Three maps juxtaposed in one collage are worth at least three-thousand words and tell the bigger picture of the war in Ukraine
(Russian/Русский перевод) By Brian E. Frydenborg (Twitter @bfry1981, LinkedIn, Facebook), July 14, 2022; see July 30 follow-up article Russia’s Defeat in Ukraine May Take Some Time, But It’s Coming and Sooner Than You Think
SILVER SPRING—Too often, analysis presented to the public is micro instead of macro. Sometimes, looking at the big picture over time is absolutely necessary but in our ever-increasingly myopic, Twitter-cycle-driven news media, bigger picture analysis is one of the biggest casualties, as I have lamented repeatedly. The degree to which Ukraine has dominated Russia’s unprovoked, atrocity-filled, imperialist war against it since the beginning of April is one of the more important overall trends in this conflict and is yet one of the least recognized in day-to-day reporting.
Often, a picture is worth a thousand words or more. Thus, here I present a collage I created, titled, and captioned of three telling maps produced by the Institute for the Study of War in partnership with Critical Threats: one from March 31, one from April 7, and the latest, from July 13. Placed side-by-side as I have arranged them, they tell the most important shifts in the balance of the war since the beginning: how much territory Russia had taken five weeks into the war, how much of that newly taken territory Russia lost one week later, and—most remarkably—how incredibly little the Russian military has accomplished relative to the first five weeks of the war in the nearly-100 days since Russia’s forces collapsed on three major fronts at Kyiv, Chernihiv, and Sumy during the sixth week. Ukraine, in fact, took more territory in that one week in April than Russia has in the last three months and then some. This means that Ukraine has been for months and is currently more on the offensive than Russia is, never a good sign when you are the supposed invader, as Russia is.
Ukraine is winning handily—though not without tragic cost—and Russia is losing resoundingly when this larger picture is considered, its mighty army incapable of doing more than killing defenseless civilians or picking away small bits and pieces of Ukrainian territory over the course of more than three months at very high cost (adding to its horrendous, historic casualties from earlier in the war) and hardly any guarantee it can hold such territory over time, even as a massive Ukrainian counteroffensive now looms in the south (one that could lead to Ukraine retaking Kherson and even open the path to retaking Crimea, as I noted back in April).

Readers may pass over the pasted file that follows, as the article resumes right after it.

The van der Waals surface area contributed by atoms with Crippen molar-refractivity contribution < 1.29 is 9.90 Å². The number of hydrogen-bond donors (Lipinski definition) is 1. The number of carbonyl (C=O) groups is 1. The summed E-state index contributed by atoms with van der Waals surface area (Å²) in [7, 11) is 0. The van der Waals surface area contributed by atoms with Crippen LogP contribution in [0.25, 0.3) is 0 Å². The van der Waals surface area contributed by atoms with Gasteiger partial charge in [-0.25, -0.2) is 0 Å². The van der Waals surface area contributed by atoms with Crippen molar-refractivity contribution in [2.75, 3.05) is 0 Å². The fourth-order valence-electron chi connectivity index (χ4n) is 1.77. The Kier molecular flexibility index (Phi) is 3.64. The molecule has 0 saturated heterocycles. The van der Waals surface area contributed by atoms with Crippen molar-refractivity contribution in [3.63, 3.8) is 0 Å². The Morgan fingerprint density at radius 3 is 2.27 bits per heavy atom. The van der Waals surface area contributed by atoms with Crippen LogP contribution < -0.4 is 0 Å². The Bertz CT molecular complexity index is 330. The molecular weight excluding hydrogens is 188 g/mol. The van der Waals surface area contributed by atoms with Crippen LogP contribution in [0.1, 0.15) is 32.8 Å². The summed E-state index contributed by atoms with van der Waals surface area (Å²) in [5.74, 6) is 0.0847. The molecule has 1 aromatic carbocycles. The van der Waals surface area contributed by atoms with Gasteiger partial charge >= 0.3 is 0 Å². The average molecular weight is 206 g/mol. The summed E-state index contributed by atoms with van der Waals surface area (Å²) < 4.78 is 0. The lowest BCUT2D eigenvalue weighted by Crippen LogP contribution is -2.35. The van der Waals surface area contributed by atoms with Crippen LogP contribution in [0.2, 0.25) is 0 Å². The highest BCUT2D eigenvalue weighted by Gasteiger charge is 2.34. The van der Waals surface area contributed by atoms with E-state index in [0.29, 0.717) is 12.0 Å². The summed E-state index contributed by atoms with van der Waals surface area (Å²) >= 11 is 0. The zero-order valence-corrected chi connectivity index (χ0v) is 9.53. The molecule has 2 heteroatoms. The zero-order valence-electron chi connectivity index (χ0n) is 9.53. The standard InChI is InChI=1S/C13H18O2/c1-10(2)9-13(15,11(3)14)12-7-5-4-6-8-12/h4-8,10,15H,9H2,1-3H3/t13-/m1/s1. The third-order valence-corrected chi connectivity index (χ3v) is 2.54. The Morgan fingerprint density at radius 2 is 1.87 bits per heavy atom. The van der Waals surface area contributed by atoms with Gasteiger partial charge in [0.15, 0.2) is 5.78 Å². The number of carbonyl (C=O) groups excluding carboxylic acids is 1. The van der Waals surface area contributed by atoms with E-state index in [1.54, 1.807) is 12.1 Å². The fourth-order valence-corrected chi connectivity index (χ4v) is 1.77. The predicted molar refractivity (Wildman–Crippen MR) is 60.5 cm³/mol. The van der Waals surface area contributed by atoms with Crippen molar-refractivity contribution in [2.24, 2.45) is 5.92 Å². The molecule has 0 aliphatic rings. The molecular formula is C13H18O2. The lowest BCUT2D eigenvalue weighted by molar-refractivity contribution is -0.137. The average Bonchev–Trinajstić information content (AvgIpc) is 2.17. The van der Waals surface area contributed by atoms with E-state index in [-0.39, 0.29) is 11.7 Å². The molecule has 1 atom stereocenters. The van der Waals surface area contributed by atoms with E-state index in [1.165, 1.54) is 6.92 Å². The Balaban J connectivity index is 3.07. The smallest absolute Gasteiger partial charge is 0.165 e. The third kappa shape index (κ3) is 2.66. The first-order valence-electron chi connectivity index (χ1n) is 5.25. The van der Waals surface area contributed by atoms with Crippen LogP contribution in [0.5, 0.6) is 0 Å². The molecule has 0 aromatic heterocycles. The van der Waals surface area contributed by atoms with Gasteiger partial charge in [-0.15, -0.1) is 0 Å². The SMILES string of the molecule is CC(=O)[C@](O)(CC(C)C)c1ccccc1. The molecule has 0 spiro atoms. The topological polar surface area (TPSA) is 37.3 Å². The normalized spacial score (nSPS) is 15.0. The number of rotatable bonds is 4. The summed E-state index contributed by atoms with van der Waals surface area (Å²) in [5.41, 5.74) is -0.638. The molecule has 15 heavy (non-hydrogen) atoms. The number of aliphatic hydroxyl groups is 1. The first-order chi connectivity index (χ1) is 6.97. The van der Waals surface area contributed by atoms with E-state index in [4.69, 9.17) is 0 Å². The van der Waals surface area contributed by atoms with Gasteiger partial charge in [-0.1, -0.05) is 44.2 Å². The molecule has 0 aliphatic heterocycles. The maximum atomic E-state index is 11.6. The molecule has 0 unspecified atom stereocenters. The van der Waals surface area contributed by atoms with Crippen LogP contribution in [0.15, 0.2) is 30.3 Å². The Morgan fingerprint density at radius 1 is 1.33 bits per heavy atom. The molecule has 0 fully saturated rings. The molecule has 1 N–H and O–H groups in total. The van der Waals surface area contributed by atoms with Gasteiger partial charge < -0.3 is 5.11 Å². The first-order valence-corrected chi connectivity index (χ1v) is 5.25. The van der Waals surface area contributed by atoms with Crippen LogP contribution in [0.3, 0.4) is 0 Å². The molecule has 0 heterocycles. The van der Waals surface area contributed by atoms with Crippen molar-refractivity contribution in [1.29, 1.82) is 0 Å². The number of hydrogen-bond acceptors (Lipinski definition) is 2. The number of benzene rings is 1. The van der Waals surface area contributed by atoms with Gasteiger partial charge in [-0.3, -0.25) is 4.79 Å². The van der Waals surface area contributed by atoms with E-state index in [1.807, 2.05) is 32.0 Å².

As I will elaborate soon in related upcoming work, these fine maps from ISW/CT tell the deeper story of a conflict that, since early April, has seen the driving dynamics behind how Russian President Vladimir Putin’s war is unfolding shift dramatically in Ukraine’s favor at the expense of Russia, with little on the horizon to alter this momentum, and, indeed, much to reinforce it.
You can also see an interactive, up-to-date version of the ISW/CT map here and each map individually and in a slide show below:
See July 30 follow-up article Russia’s Defeat in Ukraine May Take Some Time, But It’s Coming and Sooner Than You Think and see all Brian’s Ukraine coverage here
© 2022 Brian E. Frydenborg all rights reserved, permission required for republication, attributed quotations welcome
Also see my eBook, A Song of Gas and Politics: How Ukraine Is at the Center of Trump-Russia, or, Ukrainegate: A “New” Phase in the Trump-Russia Saga Made from Recycled Materials, available for Amazon Kindle and Barnes & Noble Nook (preview here), and be sure to check out Brian’s new podcast!
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